It is really a weird thing, but today is much better than any in the last 4 weeks. 

Published in Diary
Wednesday, 26 March 2014 18:22

Anxiety Judo

In the movies, there is usually a "good guy" and a "bad guy". Usually the good guy starts off appearing really strong. Then as the plot progresses, the bad guy increases in strength until the point comes where he seems utterly invincible. But in the end, that strength is always revealed to be nothing but a house of cards. The fight may be epic, but the good guy always wins. Usually the seemingly strong foe has a simple weakness that the good guy able to exploit rather easily once he figures it out. This is a lot like anxiety.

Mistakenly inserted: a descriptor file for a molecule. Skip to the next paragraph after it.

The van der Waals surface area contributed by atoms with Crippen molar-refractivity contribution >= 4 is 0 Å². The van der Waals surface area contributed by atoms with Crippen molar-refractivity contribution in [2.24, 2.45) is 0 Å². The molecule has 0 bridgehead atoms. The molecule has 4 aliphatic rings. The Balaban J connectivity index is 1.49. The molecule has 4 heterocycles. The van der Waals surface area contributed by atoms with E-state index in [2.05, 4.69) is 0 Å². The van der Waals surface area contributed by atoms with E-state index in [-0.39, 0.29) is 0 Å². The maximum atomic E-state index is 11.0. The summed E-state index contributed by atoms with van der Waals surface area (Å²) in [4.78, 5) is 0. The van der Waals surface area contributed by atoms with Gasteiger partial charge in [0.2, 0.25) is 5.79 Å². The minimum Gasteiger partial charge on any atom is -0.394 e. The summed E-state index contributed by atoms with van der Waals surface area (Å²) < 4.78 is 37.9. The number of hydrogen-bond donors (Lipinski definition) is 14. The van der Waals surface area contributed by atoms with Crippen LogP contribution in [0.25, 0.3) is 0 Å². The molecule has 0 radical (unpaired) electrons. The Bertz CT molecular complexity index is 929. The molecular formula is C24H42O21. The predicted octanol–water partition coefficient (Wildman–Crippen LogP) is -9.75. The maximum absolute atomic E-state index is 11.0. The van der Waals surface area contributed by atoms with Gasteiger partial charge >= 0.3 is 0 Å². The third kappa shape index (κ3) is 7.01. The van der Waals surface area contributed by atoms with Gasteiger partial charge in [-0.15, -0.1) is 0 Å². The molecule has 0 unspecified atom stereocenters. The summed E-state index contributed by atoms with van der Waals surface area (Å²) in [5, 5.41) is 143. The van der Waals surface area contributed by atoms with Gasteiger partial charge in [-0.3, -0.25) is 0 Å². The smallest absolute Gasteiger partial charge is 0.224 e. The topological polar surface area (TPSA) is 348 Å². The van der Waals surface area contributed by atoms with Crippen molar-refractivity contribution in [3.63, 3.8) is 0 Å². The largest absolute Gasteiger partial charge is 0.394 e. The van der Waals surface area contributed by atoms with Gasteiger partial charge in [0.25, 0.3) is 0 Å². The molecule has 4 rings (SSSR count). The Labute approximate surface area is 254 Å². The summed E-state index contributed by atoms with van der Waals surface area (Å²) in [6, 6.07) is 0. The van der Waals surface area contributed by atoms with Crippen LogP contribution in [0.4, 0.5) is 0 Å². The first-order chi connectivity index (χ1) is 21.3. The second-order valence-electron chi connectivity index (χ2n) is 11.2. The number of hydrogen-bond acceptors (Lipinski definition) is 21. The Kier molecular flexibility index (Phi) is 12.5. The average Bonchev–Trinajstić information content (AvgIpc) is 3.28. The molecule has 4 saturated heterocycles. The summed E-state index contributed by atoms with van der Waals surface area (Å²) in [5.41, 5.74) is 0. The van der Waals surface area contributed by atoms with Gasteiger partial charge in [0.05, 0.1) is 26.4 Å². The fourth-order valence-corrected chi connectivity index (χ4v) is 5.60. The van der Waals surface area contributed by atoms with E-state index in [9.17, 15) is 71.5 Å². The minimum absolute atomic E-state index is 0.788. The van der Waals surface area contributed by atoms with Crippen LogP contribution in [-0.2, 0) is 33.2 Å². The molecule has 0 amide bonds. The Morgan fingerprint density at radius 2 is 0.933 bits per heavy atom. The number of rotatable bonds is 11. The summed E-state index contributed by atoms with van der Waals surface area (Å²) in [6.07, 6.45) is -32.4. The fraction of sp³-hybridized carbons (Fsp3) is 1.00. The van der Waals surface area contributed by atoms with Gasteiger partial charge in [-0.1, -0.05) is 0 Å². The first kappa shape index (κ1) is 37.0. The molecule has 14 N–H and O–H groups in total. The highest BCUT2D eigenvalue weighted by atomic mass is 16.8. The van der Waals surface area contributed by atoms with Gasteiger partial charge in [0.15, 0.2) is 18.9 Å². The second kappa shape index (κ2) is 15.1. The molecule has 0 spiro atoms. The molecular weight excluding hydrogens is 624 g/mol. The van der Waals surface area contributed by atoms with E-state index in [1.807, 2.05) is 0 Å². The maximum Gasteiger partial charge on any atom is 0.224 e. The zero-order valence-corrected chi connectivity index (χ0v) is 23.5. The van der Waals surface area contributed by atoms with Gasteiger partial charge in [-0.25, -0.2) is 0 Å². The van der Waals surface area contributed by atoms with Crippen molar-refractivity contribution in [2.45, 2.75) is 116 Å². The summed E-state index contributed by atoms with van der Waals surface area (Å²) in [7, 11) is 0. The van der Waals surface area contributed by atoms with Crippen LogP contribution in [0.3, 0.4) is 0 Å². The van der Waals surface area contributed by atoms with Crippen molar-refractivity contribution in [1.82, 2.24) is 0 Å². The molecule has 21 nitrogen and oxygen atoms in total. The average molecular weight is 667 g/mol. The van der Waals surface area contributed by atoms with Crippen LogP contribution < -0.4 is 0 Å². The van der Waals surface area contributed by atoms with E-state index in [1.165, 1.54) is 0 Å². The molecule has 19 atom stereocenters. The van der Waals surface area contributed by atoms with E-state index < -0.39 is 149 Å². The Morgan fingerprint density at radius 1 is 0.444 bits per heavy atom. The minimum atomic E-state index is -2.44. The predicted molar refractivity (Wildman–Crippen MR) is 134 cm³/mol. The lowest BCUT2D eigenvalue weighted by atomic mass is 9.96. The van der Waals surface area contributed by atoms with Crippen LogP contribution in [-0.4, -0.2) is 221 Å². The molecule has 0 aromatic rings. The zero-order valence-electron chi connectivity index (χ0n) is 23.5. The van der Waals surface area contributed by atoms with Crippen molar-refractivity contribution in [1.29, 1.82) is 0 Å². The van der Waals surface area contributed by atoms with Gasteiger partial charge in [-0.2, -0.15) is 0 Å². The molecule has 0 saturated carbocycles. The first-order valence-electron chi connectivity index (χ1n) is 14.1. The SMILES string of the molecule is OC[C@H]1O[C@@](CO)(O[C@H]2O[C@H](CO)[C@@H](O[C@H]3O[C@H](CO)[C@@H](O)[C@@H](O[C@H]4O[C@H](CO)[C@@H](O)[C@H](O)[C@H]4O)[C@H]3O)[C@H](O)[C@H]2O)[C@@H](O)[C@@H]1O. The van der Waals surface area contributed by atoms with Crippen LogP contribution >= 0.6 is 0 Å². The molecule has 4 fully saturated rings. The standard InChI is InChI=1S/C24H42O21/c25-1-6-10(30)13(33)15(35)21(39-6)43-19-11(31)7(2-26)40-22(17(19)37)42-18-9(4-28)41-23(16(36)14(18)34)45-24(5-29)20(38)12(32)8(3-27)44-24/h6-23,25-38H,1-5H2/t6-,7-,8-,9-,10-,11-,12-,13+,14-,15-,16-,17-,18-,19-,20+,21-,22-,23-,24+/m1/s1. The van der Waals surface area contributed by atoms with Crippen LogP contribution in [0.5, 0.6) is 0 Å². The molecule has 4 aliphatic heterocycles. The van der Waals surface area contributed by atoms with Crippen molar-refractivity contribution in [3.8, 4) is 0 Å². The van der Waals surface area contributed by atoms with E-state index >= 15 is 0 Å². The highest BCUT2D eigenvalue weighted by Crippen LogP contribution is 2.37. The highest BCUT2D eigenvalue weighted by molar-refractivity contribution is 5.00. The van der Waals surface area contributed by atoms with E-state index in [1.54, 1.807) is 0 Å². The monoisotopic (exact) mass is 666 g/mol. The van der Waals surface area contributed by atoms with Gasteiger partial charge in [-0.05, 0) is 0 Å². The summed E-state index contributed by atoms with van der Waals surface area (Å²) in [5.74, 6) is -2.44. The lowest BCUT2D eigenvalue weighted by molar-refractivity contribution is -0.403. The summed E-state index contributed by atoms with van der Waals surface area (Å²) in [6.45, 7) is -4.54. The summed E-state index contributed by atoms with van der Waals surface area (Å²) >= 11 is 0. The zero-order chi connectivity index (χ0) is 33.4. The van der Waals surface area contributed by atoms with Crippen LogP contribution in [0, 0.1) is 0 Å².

It shouldn't be a surprise that the bad guy in this analogy is anxiety, and the good guy is you, the person struggling with anxiety. Anxiety usually comes on small, with just a little nervousness that can be easily dismissed as nothing to worry about. With time, though, it increases in it's intensity until it engulfs your life and your situation seems absolutely hopeless. The important thing to realize is that you are the good guy, and the good guy always wins in the end. The strength that you possess may not seem like a lot, but you have one major thing going for you. Your strength is real. It is grounded within you and cannot be taken away.